An arrhythmia is a problem with the speed or rhythm of the heartbeat. During an arrhythmia, the heart can beat too fast, too slow, or with an irregular rhythm. A heartbeat that is too fast is called tachycardia. A heartbeat that is too slow is called bradycardia. Most arrhythmias are harmless, but some can be serious or even life threatening. When the heart rate is too slow, too fast, or irregular, the heart may not be able to pump enough blood to the body. Lack of blood flow can damage the brain, heart, and other organs.
Triggers of acute heart failure vary globally, according to late breaking results from the REPORT-HF registry presented today at Heart Failure 2018 and the World Congress on Acute Heart Failure, a European Society of Cardiology Congress.
Prostate cancer is the most common cancer in men in the US. As the prostate is a testosterone-responsive gland, androgen deprivation therapy is the cornerstone of treatment in these men, with approximately 50 percent of prostate cancer patients starting ADT within a year of diagnosis.
Researchers at University of California San Diego School of Medicine and their collaborators have developed a technique that allows them to speed up or slow down human heart cells growing in a dish on command -; simply by shining a light on them and varying its intensity.
Atrial fibrillation patients who are diagnosed with carotid artery disease face higher risks for developing dementia, according to new research from the Intermountain Medical Center Heart Institute in Salt Lake City.
The family history questions asked during patient assessments are becoming even more important with the rise of precision medicine and genetic testing.
A new study is the first to validate the accuracy of wrist-worn wearable devices in measuring induced paroxysmal supraventricular tachycardia (PSVT), or episodes of rapid heart rate.
University of Illinois at Chicago researchers have discovered a way turn pluripotent stem cells into atrial cells, which make up the upper chambers, or atria, of the heart. The discovery will enable them to better study atrial fibrillation, the most common heart rhythm disorder also known as AFib, which originates in the heart's atria.
With an increasing level of noise, the incidence of atrial fibrillation also increases dramatically. Scientists from the Department of Cardiology at the Mainz University Medical Center were able to prove this with data from the Gutenberg Health Study.
A medicinal plant frequently used in Traditional Chinese Medicine (TCM) - Evodia rutaecarpa - contains substances that can cause cardiac arrhythmia. This is what researchers from the Universities of Basel, Vienna and Utrecht have recently found out.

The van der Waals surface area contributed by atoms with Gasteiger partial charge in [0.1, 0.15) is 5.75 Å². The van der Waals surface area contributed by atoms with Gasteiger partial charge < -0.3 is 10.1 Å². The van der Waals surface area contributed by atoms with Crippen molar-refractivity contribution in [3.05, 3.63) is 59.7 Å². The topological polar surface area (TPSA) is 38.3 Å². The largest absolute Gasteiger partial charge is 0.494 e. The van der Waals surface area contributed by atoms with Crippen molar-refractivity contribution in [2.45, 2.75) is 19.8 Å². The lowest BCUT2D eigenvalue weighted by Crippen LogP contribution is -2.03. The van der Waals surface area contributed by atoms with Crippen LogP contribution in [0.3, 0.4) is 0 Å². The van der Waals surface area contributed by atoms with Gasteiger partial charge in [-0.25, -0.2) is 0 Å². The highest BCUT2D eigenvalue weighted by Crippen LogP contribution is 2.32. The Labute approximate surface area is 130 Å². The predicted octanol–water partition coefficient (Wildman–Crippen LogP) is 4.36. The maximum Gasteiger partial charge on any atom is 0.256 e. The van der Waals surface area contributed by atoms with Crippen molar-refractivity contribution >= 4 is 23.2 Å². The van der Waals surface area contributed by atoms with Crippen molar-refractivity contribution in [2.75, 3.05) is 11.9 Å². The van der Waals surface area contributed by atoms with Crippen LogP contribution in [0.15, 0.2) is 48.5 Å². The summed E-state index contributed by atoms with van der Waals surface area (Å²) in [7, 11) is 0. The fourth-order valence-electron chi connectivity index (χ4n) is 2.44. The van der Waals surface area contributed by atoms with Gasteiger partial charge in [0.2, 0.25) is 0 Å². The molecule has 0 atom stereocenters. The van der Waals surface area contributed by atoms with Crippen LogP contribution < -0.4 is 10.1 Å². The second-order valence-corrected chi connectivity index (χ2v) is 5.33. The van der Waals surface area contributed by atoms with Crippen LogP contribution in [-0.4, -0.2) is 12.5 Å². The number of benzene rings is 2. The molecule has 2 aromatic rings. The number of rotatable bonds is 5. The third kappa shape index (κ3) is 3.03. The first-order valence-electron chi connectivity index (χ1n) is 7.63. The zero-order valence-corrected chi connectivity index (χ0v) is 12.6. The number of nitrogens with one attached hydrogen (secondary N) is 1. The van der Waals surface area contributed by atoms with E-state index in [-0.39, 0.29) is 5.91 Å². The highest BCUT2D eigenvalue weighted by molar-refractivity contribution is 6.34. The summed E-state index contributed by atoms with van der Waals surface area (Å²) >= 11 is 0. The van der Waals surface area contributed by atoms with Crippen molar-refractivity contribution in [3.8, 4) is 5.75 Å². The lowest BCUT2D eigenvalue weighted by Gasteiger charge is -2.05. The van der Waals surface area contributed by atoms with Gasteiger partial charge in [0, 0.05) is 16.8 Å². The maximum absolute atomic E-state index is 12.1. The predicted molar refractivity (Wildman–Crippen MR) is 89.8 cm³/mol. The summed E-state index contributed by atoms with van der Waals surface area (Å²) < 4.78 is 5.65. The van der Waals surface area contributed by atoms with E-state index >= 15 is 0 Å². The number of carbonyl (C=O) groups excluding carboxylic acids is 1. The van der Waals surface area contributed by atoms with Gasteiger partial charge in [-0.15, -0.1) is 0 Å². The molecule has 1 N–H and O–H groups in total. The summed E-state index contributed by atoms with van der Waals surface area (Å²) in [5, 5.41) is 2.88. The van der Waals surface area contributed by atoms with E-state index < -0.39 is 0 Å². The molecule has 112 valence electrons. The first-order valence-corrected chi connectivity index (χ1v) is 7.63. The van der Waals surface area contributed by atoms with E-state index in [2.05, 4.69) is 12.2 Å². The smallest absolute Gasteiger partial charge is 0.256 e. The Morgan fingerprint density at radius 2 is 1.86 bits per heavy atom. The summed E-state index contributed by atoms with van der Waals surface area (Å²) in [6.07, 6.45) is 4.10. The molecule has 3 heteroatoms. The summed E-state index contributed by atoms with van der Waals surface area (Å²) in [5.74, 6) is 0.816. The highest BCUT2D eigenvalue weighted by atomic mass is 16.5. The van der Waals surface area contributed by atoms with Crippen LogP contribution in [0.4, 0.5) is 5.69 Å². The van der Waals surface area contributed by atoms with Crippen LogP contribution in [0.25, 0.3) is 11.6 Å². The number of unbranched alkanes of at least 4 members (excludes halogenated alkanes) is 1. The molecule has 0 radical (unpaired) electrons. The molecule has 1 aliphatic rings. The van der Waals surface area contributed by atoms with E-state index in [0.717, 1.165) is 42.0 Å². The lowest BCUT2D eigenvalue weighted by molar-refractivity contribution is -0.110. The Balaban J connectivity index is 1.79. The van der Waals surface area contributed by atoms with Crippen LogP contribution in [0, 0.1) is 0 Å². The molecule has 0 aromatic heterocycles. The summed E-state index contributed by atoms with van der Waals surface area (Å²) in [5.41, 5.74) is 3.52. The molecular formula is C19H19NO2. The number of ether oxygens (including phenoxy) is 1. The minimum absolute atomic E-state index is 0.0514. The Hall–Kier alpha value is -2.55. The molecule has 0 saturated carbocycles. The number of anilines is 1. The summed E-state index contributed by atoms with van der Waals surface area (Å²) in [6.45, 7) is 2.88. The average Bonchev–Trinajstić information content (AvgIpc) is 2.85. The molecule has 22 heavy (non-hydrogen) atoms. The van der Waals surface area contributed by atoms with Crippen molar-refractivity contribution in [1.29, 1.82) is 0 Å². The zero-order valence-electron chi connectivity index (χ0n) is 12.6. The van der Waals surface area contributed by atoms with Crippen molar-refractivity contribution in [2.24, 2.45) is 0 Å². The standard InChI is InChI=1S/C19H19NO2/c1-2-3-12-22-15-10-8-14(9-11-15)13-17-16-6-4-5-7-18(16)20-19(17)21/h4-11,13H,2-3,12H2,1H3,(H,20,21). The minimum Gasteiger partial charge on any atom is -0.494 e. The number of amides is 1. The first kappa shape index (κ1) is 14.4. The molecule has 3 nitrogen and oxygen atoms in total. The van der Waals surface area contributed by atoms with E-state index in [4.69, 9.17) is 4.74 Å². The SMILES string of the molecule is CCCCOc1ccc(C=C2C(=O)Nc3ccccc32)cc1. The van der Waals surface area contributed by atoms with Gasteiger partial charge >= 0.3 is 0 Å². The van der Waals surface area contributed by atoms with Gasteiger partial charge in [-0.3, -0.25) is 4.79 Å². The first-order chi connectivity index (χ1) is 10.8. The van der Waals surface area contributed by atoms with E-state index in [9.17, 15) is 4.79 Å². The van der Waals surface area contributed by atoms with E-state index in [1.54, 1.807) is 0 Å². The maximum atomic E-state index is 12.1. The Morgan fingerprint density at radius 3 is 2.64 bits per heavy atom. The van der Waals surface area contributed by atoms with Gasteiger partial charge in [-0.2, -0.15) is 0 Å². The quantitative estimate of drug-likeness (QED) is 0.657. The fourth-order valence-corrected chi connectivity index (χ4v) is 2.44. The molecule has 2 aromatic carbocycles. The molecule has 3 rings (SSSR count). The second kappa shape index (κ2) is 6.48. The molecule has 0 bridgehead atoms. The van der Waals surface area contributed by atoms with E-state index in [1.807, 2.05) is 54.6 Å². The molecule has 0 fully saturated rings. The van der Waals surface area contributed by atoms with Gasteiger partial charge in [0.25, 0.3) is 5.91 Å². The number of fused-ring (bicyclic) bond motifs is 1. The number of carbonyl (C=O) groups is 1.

You've heard of "nature versus nurture," and philosophers argue about which is more important. But how does this work on the cellular level?
Heart disease is a major global health problem--myocardial infarction annually affects more than one million people in the U.S. alone, and there is still no effective treatment.
The Ohio State University Wexner Medical Center will establish the nation's first center dedicated to treating those with heart failure and arrhythmia with gifts totaling $18 million from Bob and Corrine Frick.
Researchers from the longevity biotech company GERO and Moscow Institute of Physics and Technology have shown that physical activity data acquired from wearables can be used to produce digital biomarkers of aging and frailty.
A study has shown that depression may be a risk factor for atrial fibrillation, a common heart rhythm disorder that can cause clot formation and stroke.
The heart is capable of terminating arrhythmias itself after local gene therapy, potentially avoiding the need for patients to undergo painful electric shocks, according to a proof-of-concept study presented today at EHRA 2018, a European Society of Cardiology congress.
Patients with atrial fibrillation could reduce the risk of dementia by taking stroke prevention medications, according to recommendations published online today in EP Europace, a European Society of Cardiology journal, and presented at EHRA 2018.
In the event of a cardiorespiratory arrest, two actions are crucial for the patient's survival: cardiopulmonary resuscitation and defibrillation.
Johnson & Johnson Medical Devices Companies announced today that Biosense Webster, Inc., a worldwide leader in the diagnosis and treatment of heart arrhythmias, enrolled and treated the first patient in its SHINE clinical study in Europe.
Johnson & Johnson Medical Devices Companies announced today that Biosense Webster, Inc., a worldwide leader in the diagnosis and treatment of heart arrhythmias, has completed patient enrollment in its U.S. Investigational Device Exemption study of the THERMOCOOL SMARTTOUCH SF Catheter.
To prevent cardiac death, people with certain cardiac disorders are implanted with electronic devices designed to automatically stimulate the heartbeat or counteract serious arrhythmia if necessary.